THE RECENT POSTING OF GOVERNORS SHOWS THAT MORE POLICEMEN AND SPOOKS WILL BE OCCUPYING PALAtIAL RAJ BHAVANS ACROSS THE NORTH-EAST, SAYS PATRICIA MUKHIM
LOADS of platitudes are doled out along with grants to the chief ministers of the North-east when they go with their well-chalked-out plans to convince the Planning Commission members about their need for development funds. The Prime Minister, Union home minister and other big cheeses don’t miss an opportunity to patronise the politicians and bureaucrats of the North-east when they visit Delhi. The region is given different labels at different times. Sometimes it&’s called a region in turmoil, a conflict region, a region with great potential, a region with rainbow people( a la BG Verghese), a region populated by amiable people who have been misled to take up arms against a benevolent Centre.
We are advised to be less belligerent and more “nationalistic’”(what does that means anyway?) so that we can catch up with the pace of development elsewhere in the country. I wonder what that pace is, given the rupee&’s status today and which has sunk to such an abysmal low. So much of shallow rhetoric flowing out of the mouths of the learned sages and mandarins in North and South Blocks of Delhi have taught the people of this region to take the money and come back to do what they like. After all. Delhi hardly cares how the money is spent!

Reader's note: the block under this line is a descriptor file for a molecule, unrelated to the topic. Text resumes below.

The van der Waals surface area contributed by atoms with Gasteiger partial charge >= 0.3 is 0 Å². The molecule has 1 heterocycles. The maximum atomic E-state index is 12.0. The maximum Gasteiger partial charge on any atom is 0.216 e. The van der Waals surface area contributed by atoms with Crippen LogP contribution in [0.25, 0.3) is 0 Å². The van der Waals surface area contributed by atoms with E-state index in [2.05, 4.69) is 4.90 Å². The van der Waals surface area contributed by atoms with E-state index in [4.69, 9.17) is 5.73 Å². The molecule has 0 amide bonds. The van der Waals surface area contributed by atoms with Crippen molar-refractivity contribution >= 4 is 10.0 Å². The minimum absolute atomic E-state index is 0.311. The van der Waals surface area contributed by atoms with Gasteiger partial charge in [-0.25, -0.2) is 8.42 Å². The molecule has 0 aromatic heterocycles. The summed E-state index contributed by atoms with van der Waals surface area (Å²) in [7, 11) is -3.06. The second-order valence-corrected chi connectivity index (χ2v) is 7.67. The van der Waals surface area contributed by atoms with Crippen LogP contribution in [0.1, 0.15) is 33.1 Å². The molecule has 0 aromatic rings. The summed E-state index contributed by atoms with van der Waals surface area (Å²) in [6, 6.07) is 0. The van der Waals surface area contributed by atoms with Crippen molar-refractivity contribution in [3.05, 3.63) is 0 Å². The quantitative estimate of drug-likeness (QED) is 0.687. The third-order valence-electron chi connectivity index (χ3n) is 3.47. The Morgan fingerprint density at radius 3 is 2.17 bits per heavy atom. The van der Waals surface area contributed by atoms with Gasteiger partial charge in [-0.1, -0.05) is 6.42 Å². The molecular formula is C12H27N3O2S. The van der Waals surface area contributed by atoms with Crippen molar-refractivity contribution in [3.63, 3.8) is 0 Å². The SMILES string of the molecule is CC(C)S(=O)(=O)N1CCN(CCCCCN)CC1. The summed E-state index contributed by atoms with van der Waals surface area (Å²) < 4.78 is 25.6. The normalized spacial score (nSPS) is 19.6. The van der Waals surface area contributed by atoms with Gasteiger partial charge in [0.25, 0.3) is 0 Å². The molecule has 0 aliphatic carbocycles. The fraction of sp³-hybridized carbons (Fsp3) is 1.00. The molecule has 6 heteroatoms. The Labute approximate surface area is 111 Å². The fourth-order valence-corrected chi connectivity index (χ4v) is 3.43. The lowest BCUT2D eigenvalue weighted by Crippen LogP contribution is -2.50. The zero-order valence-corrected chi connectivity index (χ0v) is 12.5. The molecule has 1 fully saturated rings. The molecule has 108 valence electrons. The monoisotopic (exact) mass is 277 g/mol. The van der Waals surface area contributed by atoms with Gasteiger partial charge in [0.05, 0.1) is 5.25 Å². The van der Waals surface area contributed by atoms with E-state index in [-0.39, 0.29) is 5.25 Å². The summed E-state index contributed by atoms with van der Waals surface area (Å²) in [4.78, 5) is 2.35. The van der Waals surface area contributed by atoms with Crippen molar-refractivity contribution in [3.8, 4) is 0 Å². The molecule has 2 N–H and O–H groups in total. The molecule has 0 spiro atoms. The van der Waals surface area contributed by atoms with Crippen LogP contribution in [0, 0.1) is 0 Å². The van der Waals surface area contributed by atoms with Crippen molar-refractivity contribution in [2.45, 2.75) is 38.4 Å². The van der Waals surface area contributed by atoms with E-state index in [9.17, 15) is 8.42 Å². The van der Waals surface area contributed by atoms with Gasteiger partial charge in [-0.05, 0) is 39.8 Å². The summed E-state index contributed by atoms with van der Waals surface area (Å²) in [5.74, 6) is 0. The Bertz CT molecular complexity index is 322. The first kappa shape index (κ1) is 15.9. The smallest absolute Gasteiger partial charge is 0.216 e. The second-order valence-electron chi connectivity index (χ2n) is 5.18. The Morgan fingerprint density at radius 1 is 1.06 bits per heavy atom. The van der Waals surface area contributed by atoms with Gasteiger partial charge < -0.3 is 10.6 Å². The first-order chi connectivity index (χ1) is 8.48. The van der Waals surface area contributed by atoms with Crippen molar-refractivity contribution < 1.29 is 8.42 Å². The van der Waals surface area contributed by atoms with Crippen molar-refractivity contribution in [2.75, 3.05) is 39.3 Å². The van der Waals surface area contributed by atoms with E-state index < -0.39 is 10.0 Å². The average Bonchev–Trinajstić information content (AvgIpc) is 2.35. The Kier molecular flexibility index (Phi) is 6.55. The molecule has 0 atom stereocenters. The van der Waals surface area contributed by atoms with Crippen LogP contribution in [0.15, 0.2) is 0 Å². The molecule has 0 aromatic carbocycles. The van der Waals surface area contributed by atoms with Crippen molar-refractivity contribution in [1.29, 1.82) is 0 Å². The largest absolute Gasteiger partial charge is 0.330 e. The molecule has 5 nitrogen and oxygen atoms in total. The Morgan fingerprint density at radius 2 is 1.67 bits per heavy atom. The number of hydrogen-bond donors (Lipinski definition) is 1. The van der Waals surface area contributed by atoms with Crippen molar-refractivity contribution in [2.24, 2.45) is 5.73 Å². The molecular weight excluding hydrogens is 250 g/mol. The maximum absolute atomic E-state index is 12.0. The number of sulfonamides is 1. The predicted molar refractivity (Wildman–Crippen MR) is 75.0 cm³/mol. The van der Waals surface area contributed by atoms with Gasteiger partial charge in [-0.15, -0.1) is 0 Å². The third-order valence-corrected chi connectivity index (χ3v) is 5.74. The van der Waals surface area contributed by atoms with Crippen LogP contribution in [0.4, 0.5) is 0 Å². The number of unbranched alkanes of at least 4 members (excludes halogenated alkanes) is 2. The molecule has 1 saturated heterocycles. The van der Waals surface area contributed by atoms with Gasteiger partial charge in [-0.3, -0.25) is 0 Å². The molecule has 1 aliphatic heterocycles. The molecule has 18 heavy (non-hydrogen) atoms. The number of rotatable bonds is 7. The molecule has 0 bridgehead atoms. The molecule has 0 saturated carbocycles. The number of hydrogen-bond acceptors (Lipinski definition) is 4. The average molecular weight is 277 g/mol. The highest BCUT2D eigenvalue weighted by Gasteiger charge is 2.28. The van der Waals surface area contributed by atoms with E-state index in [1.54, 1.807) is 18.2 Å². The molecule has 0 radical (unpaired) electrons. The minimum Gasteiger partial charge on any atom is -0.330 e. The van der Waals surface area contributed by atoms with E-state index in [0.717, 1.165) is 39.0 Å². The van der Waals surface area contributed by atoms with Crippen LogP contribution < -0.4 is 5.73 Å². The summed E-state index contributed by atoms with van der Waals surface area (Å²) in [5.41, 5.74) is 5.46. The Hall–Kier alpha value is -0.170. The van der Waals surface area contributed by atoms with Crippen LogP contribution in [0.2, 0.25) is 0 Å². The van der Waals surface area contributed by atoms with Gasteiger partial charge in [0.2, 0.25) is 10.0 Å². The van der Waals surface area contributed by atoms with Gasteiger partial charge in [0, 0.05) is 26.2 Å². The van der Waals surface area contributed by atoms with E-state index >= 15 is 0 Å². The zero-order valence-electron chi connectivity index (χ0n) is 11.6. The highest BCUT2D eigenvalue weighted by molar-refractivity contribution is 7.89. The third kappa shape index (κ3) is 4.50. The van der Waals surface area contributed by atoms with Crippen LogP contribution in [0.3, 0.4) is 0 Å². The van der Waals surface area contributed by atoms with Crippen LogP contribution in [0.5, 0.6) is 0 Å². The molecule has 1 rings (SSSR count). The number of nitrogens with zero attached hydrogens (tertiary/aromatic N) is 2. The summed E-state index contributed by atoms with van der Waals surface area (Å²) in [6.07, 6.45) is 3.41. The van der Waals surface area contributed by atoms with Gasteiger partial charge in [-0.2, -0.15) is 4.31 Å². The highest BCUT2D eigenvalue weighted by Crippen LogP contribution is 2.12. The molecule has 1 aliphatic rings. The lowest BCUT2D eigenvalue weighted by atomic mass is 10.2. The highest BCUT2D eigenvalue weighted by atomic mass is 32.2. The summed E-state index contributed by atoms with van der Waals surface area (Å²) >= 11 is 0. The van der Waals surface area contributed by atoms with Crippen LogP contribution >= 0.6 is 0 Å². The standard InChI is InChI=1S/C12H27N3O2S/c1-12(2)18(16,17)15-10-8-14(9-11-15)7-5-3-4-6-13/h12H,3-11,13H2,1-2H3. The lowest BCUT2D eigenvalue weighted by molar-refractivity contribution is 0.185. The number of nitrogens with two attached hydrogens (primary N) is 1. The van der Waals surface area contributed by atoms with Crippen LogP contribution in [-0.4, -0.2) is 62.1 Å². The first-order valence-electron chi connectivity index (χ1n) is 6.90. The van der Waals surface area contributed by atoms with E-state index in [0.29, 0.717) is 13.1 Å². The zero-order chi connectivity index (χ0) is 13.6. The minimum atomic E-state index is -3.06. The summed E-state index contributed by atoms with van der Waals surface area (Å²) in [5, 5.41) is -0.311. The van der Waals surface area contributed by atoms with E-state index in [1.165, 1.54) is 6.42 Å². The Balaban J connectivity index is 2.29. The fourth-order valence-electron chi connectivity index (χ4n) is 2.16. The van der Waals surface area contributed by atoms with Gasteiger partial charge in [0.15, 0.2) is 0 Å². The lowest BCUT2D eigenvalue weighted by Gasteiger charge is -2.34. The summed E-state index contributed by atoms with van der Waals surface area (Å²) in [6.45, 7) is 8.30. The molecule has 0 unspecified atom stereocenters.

Perhaps because of our belligerence, the recent posting of governors shows that more policemen and spooks will be occupying our palatial Raj Bhavans across the region. While it can be stated that governors don’t really matter because their post is more ornamental than anything else, some governors have not endeared themselves because they have just been used as political instruments. The Congress has often used governors to impose President&’s Rule arbitrarily to jettison non-Congress-led governments and to facilitate Congress rule in different states. The Congress does not care about qualifications of governors. It places a premium on loyalists. Hence, the party uses former Intelligence officers, retired CBI directors, etc, to exert overt and covert control over Raj Bhavans.